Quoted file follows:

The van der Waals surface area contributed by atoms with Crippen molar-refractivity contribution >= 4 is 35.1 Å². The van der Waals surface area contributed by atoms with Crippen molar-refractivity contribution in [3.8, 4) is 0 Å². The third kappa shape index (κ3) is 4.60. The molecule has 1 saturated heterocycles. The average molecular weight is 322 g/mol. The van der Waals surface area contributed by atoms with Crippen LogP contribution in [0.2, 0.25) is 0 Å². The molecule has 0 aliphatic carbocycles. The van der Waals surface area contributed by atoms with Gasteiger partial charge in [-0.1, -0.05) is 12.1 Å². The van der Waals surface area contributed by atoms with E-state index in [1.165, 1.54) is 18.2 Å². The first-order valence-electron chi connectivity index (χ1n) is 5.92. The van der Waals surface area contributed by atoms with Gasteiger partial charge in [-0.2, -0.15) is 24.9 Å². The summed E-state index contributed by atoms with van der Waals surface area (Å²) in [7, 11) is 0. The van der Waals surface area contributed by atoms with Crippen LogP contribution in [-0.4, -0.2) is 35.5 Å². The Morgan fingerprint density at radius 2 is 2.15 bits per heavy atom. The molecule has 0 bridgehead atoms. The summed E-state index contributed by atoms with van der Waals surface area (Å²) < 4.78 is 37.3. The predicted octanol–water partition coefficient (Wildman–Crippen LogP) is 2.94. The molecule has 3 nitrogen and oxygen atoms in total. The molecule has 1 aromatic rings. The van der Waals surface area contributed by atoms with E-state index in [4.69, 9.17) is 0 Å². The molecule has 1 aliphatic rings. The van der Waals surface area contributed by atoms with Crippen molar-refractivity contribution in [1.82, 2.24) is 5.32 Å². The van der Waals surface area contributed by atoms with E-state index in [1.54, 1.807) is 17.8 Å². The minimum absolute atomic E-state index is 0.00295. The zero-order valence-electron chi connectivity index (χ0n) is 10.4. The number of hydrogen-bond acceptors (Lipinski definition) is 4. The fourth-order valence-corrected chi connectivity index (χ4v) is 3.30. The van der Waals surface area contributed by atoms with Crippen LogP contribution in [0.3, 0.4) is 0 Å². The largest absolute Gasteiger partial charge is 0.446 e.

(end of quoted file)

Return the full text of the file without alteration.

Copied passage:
The van der Waals surface area contributed by atoms with Crippen molar-refractivity contribution >= 4 is 35.1 Å². The van der Waals surface area contributed by atoms with Crippen molar-refractivity contribution in [3.8, 4) is 0 Å². The third kappa shape index (κ3) is 4.60. The molecule has 1 saturated heterocycles. The average molecular weight is 322 g/mol. The van der Waals surface area contributed by atoms with Crippen LogP contribution in [0.2, 0.25) is 0 Å². The molecule has 0 aliphatic carbocycles. The van der Waals surface area contributed by atoms with Gasteiger partial charge in [-0.1, -0.05) is 12.1 Å². The van der Waals surface area contributed by atoms with E-state index in [1.165, 1.54) is 18.2 Å². The first-order valence-electron chi connectivity index (χ1n) is 5.92. The van der Waals surface area contributed by atoms with Gasteiger partial charge in [-0.2, -0.15) is 24.9 Å². The summed E-state index contributed by atoms with van der Waals surface area (Å²) in [7, 11) is 0. The van der Waals surface area contributed by atoms with Crippen LogP contribution in [-0.4, -0.2) is 35.5 Å². The Morgan fingerprint density at radius 2 is 2.15 bits per heavy atom. The molecule has 0 bridgehead atoms. The summed E-state index contributed by atoms with van der Waals surface area (Å²) < 4.78 is 37.3. The predicted octanol–water partition coefficient (Wildman–Crippen LogP) is 2.94. The molecule has 3 nitrogen and oxygen atoms in total. The molecule has 1 aromatic rings. The van der Waals surface area contributed by atoms with E-state index in [4.69, 9.17) is 0 Å². The molecule has 1 aliphatic rings. The van der Waals surface area contributed by atoms with Crippen molar-refractivity contribution in [1.82, 2.24) is 5.32 Å². The van der Waals surface area contributed by atoms with E-state index in [1.54, 1.807) is 17.8 Å². The minimum absolute atomic E-state index is 0.00295. The zero-order valence-electron chi connectivity index (χ0n) is 10.4. The number of hydrogen-bond acceptors (Lipinski definition) is 4. The fourth-order valence-corrected chi connectivity index (χ4v) is 3.30. The van der Waals surface area contributed by atoms with Crippen LogP contribution in [0.3, 0.4) is 0 Å². The largest absolute Gasteiger partial charge is 0.446 e.